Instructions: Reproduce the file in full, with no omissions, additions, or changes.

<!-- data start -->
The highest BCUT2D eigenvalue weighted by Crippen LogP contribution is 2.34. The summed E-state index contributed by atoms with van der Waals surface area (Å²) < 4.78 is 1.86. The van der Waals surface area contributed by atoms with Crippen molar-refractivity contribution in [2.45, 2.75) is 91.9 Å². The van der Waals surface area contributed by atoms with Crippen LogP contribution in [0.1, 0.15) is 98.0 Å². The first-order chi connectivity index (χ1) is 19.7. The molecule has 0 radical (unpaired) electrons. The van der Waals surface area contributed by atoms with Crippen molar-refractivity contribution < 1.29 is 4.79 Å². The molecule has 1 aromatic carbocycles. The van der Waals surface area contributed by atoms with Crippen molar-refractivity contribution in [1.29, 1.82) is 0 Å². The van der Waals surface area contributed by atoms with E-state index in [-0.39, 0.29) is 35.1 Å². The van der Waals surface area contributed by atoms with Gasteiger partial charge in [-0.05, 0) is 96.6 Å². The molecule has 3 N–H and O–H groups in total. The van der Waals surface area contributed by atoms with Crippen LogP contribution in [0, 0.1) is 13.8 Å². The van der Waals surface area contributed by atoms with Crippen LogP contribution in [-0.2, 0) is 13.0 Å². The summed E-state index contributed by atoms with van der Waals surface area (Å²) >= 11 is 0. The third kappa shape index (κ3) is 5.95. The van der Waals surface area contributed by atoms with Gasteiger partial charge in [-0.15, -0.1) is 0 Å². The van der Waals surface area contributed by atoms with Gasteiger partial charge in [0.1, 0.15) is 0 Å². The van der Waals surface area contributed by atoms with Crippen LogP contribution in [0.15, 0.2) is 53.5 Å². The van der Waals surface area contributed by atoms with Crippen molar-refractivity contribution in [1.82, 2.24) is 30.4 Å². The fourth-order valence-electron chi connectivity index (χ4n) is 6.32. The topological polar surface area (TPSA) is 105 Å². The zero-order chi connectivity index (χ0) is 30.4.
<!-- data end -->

The highest BCUT2D eigenvalue weighted by Crippen LogP contribution is 2.34. The summed E-state index contributed by atoms with van der Waals surface area (Å²) < 4.78 is 1.86. The van der Waals surface area contributed by atoms with Crippen molar-refractivity contribution in [2.45, 2.75) is 91.9 Å². The van der Waals surface area contributed by atoms with Crippen LogP contribution in [0.1, 0.15) is 98.0 Å². The first-order chi connectivity index (χ1) is 19.7. The molecule has 0 radical (unpaired) electrons. The van der Waals surface area contributed by atoms with Crippen molar-refractivity contribution < 1.29 is 4.79 Å². The molecule has 1 aromatic carbocycles. The van der Waals surface area contributed by atoms with Crippen molar-refractivity contribution in [1.29, 1.82) is 0 Å². The van der Waals surface area contributed by atoms with E-state index in [-0.39, 0.29) is 35.1 Å². The van der Waals surface area contributed by atoms with Gasteiger partial charge in [-0.05, 0) is 96.6 Å². The molecule has 3 N–H and O–H groups in total. The van der Waals surface area contributed by atoms with Crippen LogP contribution in [0, 0.1) is 13.8 Å². The van der Waals surface area contributed by atoms with Crippen LogP contribution in [-0.2, 0) is 13.0 Å². The summed E-state index contributed by atoms with van der Waals surface area (Å²) >= 11 is 0. The third kappa shape index (κ3) is 5.95. The van der Waals surface area contributed by atoms with Gasteiger partial charge in [-0.15, -0.1) is 0 Å². The van der Waals surface area contributed by atoms with Gasteiger partial charge in [0.1, 0.15) is 0 Å². The van der Waals surface area contributed by atoms with Crippen LogP contribution in [0.15, 0.2) is 53.5 Å². The van der Waals surface area contributed by atoms with Crippen molar-refractivity contribution in [1.82, 2.24) is 30.4 Å². The fourth-order valence-electron chi connectivity index (χ4n) is 6.32. The topological polar surface area (TPSA) is 105 Å². The zero-order chi connectivity index (χ0) is 30.4.